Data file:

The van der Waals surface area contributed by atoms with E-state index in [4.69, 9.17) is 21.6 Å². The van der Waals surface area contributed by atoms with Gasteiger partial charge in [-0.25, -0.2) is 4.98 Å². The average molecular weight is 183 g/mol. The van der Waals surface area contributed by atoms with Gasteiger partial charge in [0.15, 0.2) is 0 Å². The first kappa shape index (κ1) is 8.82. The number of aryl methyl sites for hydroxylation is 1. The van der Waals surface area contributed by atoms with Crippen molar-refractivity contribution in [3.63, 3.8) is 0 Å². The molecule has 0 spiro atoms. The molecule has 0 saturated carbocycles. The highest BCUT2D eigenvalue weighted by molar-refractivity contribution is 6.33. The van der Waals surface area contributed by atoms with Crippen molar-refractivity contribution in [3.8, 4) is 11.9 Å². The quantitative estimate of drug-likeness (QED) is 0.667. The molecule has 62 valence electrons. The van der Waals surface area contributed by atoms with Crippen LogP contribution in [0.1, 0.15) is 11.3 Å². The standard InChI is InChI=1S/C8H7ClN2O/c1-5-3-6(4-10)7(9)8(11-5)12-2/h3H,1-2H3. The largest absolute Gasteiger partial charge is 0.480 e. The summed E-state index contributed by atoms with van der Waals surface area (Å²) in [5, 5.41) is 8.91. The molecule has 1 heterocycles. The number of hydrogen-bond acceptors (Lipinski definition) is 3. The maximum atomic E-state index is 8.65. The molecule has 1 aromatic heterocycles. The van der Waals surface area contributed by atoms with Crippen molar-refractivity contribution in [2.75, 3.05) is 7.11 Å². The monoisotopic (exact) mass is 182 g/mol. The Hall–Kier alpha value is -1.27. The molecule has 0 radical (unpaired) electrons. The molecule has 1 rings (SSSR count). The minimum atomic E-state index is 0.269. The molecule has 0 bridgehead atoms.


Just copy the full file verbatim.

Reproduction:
The van der Waals surface area contributed by atoms with E-state index in [4.69, 9.17) is 21.6 Å². The van der Waals surface area contributed by atoms with Gasteiger partial charge in [-0.25, -0.2) is 4.98 Å². The average molecular weight is 183 g/mol. The van der Waals surface area contributed by atoms with Gasteiger partial charge in [0.15, 0.2) is 0 Å². The first kappa shape index (κ1) is 8.82. The number of aryl methyl sites for hydroxylation is 1. The van der Waals surface area contributed by atoms with Crippen molar-refractivity contribution in [3.63, 3.8) is 0 Å². The molecule has 0 spiro atoms. The molecule has 0 saturated carbocycles. The highest BCUT2D eigenvalue weighted by molar-refractivity contribution is 6.33. The van der Waals surface area contributed by atoms with Crippen molar-refractivity contribution in [3.8, 4) is 11.9 Å². The quantitative estimate of drug-likeness (QED) is 0.667. The molecule has 62 valence electrons. The van der Waals surface area contributed by atoms with Crippen LogP contribution in [0.1, 0.15) is 11.3 Å². The standard InChI is InChI=1S/C8H7ClN2O/c1-5-3-6(4-10)7(9)8(11-5)12-2/h3H,1-2H3. The largest absolute Gasteiger partial charge is 0.480 e. The summed E-state index contributed by atoms with van der Waals surface area (Å²) in [5, 5.41) is 8.91. The molecule has 1 heterocycles. The number of hydrogen-bond acceptors (Lipinski definition) is 3. The maximum atomic E-state index is 8.65. The molecule has 1 aromatic heterocycles. The van der Waals surface area contributed by atoms with Crippen molar-refractivity contribution in [2.75, 3.05) is 7.11 Å². The monoisotopic (exact) mass is 182 g/mol. The Hall–Kier alpha value is -1.27. The molecule has 0 radical (unpaired) electrons. The molecule has 1 rings (SSSR count). The minimum atomic E-state index is 0.269. The molecule has 0 bridgehead atoms.